People will ask, “But shouldn’t there be people supporting both parties? ” The answer is “Yes, if both parties are supporting you. ” But I think it’s a mistake to give away your support before you get what you think you’re gonna get.
MW: But Log Cabin’s basic argument has been that if the Republicans are in power, then it’s better that we’ve got a group who will represent our interests, who they can connect to in a politically friendly — as opposed to hostile — way.
FRANK: If it were fore-ordained that the Republicans were going to be in power, that would be a good argument. But in the last two years things have been very close. The Republicans barely won the presidency. They barely won the Senate back this time. They have only a small margin in the House.
Here’s the problem. If it’s clear that one party is going to be in control then you can make an argument for people being within that party who try to help. But if it’s a close race, and you help the worst party get into power, you really then can’t claim credit for making them less bad. It’s a little bit like being the arsonist who says, “Hey, I helped put out the fire. ”
If all gay people had voted Democratic, and the Republicans didn’t get that twenty-five percent, Bush wouldn’t have been close enough for that fiasco that happened. So you can’t, on the one hand, help the people who are much worse on our issues get into power and then take credit for having ameliorated the damage they do.
MW: We have a record number of openly gay politicians. People are finding, I think, that if you’re good at your job, if you stay true to your cause and to your constituents, they will support you.
FRANK: The real breakthrough at our level was [Rep.] Tammy Baldwin. Because [Congressman Jim] Kolbe, myself, [former Rep. Gerry] Studds and [former Rep. Steve] Gunderson all came out after [voters] already knew us. And I think we now know once people know you and like you, coming out is not nearly as much as a problem.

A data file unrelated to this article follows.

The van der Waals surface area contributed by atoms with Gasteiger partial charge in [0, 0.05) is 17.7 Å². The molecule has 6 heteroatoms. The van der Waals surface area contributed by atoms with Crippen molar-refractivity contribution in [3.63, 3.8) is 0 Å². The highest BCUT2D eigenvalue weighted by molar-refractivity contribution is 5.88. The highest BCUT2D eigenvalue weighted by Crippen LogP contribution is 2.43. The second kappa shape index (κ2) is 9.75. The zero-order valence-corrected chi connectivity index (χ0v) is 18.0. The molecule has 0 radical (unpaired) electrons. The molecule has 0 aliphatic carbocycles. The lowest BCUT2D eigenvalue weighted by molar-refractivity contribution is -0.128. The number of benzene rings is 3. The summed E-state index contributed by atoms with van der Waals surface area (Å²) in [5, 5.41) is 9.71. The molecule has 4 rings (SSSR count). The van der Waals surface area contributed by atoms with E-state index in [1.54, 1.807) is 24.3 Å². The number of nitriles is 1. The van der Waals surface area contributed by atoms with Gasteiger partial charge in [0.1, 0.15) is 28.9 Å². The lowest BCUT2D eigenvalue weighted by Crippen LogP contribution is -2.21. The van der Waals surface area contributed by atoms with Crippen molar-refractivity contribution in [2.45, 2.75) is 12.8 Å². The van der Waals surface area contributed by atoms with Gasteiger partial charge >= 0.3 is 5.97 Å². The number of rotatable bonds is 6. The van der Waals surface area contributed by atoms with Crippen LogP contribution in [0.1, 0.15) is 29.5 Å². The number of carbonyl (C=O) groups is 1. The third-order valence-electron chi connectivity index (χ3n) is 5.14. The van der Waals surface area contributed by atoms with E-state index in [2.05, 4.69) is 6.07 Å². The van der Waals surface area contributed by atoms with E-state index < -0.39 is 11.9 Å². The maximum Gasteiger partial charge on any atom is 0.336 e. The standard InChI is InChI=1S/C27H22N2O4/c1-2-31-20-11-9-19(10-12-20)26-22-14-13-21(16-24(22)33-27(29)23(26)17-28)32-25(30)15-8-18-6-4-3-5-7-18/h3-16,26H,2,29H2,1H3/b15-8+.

MW: But you had to pave the way. You would not have been elected if you were an openly gay man in 1981. You would have never made it in.
FRANK: I agree. And in ’87 I was still unsure what the response was going to be. In fact I’ll tell you what’s interesting. The word was getting out that I was gonna come out. And a lot of the most liberal, pro-gay members of the House who heard the rumor came up to me and said, “Are you planning on coming out? ” I said, “Yeah, I gotta do it. ” They said, “Well, we wish you wouldn’t, because we need you as an ally on fighting defense spending or on civil liberties or on choice or on race discrimination, or housing, et cetera. ” The general sense was that once I came out, I would be minimized, and I would be a one-issue guy not by my choice but by reaction. And I couldn’t deny that. I hoped it wasn’t true, but I couldn’t prove it. There was this fear in ’87, sixteen years ago that coming out would be the end of it. That turned out, of course, to be totally wrong.